Wars of Religion in 6 minutes

Protestantism developed in France from 1517 onwards. The number of Protestants rapidly increased; many nobles converted and formed a powerful party. And the majority Catholicism felt challenged.

Les huit guerres de religion en 6 minutes - Réalisation Emeline Ferron - © Fondation Bersier 2021

  1. The drive to war

After 1517 Protestantism developed in France. The number of Protestants grew rapidly; many noblemen converted and formed a powerful party. The Catholic majority felt rivalled.

In 1560 the Amboise conspiracy raised tensions. Some Protestants tried to abduct the young king, François II. They failed and were executed.

In 1561, Catherine di Medici, regent of France, gathered Catholic and Protestant theologians at the Poissy Conferences to attempt a reconciliation. To no avail. The rivalry led to war.


  1. The flood of hatred (1562-1572)

In March 1562, the troops of the Duke of Guise set fire to a barn in Wassy, causing the death of 50 Protestants. The civil war then spread all over France.

The conflict was on three grounds:

  • religious: for the Catholics, Christianity can only be Roman Catholic;
  • institutional: the throne of France rested on Catholicism, as God raises the king to his office;
  • aristocratic: the rivalry was that of great families, the Guise on the Catholic side, and the Châtillon, led by Admiral de Coligny, on the Protestant side.

Violence increased and foreign armies were involved, namely German and English troops helped the Protestants.

The first three Wars of Religion succeeded one another, interspersed with ephemeral peace treaties.

Hoping to bring the parties together, Catherine di Medici planned the marriage of her daughter, Marguerite de Valois, to the Protestant Henri de Navarre. On 24 August 1572 the Saint Bartholomew massacre took place during the celebrations. It was initiated by the Duke of Guise and King Charles IX approved. 4,000 Protestants were slaughtered in Paris, including Admiral de Coligny and other Protestant leaders, while more massacres continued in the provinces.


  1. A political war (1572-1584): complex issues

 The Saint Bartholomew massacre had two major consequences:

– the Protestant population in the Kingdom decreased because of conversions and a massive exodus abroad;

– a fourth war broke out: the Protestants rose in the South and created the Union of Protestants, a sort of State within the State.

In 1574 the death of Charles IX made the situation even more complex: a political movement called the Malcontents, including moderate Catholics and Protestants contested the new King Henri III.

In spite of three more wars, neither of the two camps managed to win.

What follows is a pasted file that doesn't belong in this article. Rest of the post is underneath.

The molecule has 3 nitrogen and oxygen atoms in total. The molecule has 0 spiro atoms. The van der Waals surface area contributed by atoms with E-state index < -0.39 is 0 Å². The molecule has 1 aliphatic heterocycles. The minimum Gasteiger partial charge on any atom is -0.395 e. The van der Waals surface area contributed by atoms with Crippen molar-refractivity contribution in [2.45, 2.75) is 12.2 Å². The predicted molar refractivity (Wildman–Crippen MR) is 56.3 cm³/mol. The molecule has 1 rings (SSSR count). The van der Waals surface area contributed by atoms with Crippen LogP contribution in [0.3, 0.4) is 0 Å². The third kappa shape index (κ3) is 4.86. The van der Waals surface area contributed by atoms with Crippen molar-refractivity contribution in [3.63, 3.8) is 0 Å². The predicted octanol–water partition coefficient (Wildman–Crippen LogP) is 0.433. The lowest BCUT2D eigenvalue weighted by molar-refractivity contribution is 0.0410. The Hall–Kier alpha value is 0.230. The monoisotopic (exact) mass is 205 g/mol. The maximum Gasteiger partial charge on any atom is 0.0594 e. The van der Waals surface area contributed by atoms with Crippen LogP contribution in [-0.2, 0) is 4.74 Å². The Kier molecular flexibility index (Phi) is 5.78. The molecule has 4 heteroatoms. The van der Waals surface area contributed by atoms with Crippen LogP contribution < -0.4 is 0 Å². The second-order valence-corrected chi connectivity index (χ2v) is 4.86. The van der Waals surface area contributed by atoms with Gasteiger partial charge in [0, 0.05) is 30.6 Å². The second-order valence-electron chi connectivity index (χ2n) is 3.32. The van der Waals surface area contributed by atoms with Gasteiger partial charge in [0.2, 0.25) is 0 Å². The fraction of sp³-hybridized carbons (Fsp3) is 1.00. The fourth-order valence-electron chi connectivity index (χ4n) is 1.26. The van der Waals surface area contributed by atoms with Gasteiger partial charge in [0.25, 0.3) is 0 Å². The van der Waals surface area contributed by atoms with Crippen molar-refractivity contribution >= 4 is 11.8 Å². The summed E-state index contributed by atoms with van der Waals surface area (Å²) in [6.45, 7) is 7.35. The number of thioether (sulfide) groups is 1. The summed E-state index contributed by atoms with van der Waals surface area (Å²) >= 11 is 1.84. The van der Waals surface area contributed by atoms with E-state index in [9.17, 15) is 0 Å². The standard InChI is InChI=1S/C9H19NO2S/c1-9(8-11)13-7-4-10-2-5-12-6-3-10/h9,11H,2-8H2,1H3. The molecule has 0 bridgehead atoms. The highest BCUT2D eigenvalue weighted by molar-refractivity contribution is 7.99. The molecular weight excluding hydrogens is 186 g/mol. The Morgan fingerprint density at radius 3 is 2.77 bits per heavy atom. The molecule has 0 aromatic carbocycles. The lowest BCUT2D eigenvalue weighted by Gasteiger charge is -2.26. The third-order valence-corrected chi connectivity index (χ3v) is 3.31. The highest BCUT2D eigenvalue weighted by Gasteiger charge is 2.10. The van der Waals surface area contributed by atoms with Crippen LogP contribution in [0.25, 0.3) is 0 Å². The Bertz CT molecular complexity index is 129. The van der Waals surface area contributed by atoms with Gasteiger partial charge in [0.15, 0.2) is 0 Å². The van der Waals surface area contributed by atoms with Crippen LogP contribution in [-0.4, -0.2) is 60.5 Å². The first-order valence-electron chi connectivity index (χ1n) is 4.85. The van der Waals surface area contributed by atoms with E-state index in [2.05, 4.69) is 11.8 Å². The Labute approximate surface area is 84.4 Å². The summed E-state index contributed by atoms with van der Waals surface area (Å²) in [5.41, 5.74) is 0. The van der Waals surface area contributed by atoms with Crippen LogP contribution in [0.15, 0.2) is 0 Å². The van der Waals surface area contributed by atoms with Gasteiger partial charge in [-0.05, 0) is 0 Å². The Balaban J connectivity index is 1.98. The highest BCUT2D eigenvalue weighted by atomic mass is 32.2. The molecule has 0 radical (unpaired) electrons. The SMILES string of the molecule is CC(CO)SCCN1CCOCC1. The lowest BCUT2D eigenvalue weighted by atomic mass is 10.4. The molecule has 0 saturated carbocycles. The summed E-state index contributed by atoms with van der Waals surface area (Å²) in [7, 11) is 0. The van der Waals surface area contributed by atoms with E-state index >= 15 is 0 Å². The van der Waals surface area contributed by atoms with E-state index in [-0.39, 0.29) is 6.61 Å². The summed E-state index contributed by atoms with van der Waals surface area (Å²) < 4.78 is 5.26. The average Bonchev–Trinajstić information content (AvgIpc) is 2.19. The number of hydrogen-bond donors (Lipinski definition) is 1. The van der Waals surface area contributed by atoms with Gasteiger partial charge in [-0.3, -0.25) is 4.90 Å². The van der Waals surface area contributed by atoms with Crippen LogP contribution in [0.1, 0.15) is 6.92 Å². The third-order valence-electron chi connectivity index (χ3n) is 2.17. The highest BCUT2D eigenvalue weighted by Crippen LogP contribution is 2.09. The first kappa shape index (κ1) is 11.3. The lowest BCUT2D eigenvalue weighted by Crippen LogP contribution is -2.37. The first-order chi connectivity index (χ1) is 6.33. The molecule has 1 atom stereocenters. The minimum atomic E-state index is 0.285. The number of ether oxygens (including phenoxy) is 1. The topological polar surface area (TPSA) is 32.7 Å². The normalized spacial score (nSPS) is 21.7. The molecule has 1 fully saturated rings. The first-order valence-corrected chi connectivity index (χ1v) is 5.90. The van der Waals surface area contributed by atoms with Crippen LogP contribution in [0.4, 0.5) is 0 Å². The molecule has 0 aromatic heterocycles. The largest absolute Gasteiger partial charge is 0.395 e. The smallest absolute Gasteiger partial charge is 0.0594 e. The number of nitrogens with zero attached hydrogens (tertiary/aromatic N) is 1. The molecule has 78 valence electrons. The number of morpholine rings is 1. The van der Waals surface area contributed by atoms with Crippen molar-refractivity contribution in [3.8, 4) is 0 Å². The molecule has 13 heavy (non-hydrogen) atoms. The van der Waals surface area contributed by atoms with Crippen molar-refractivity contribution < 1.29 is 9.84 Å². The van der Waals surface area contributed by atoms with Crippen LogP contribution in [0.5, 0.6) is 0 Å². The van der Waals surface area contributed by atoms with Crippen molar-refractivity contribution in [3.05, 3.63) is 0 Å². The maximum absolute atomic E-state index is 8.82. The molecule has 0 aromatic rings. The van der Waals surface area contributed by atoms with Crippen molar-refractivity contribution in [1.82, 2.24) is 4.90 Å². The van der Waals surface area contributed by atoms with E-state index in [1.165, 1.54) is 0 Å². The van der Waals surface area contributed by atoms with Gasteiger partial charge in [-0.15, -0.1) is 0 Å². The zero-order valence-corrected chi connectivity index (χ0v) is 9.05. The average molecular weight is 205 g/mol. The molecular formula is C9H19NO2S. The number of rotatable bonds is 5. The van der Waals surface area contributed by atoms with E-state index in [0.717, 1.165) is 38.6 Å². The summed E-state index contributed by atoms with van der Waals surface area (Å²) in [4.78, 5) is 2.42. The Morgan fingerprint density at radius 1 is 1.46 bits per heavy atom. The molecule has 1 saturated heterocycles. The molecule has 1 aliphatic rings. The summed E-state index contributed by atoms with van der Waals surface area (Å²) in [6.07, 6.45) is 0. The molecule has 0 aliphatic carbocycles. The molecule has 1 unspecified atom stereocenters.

1. Can the King of France be a Protestant? (1572-1584)

In 1584, the death of the Duke of Anjou, the King’s last brother – worried the Catholics. As King Henri III still had no offspring, the Valois dynasty had no heir.  The leader of the House of Bourbon – King Henri de Navarre – thus became the legitimate heir, but he was a Protestant. That prospect was unacceptable for die-hard Catholics, who formed the ‘Sainte Ligue’ group.

Led by Duke Henri de Guise, the Ligue appointed another heir to the throne, namely the Cardinal of Bourbon, the uncle of Henri de Navarre. In this context the war resumed in 1585. Confronted by the powerful Guise, Henri III ordered to have Guise murdered in 1588. In response, the King was murdered six months later by a monk of the Ligue. Acknowledged as his rightful heir, Henri de Navarre became King Henri IV of France, and promised to receive a Catholic education.


  1. The ultimate phase of the wars (1589-1598)

 Confronted with the fierce opposition of the Sainte Ligue, Henri IV had to conquer his realm. This long conquest lasted almost 10 years.

After being victorious at the Arques (1589) and Ivry (1590) battles, Henri IV besieged Paris.

But he realised he would never be accepted if he remained a Protestant. In 1593 he converted to Catholicism; and tradition has it that he said: ‘Paris is worth a Mass’. He was crowned King in Chartres on 27 February 1594.

On 13 April 1598 he signed the Edict of Nantes ending the Wars of Religion, after 36 years of civil war!

The Edict restored religious peace and granted the Protestants freedom of conscious, extended freedom of worship and access to all military or civilian jobs; the Catholics were granted the right to celebrate Mass everywhere.


Unfortunately, religious peace and tolerance were short-lived. Politico-religious conflicts flared up again under Louis XIII between 1620 and 1629. Louis XIV went further by reducing and suppressing religious liberties. It resulted in the Revocation of the Edict of Nantes by the Edict of Fontainebleau in 1685.

It was not before the late 18th century that Protestants saw their religion acknowledged, and not before the second half of the 20th century that Protestants and Catholics opened up to each other in an ecumenical process.

Associated notes

  • The eight wars of religion (1562-1598)

    In the 16th Century, France was to know a religious split : the great majority of the country remained faithful to Catholicism, whilst an important majority joined the Reformation. Coexistence of...
  • First war of Religion (1562-1563)

    1 March 1562             Massacre of Wassy 2 April 1562               Orléans conquered by Louis de Condé 30 April 1562             Lyon becomes Reformed, violence, iconoclasm 20 September 1562   Treaty of Hampton Court...
  • Henri IV (1553-1610)

    Henri de Navarre, devenu roi de France en 1589 sous le nom d’Henri IV, met fin aux guerres de religion et restaure la paix civile et religieuse dans le royaume.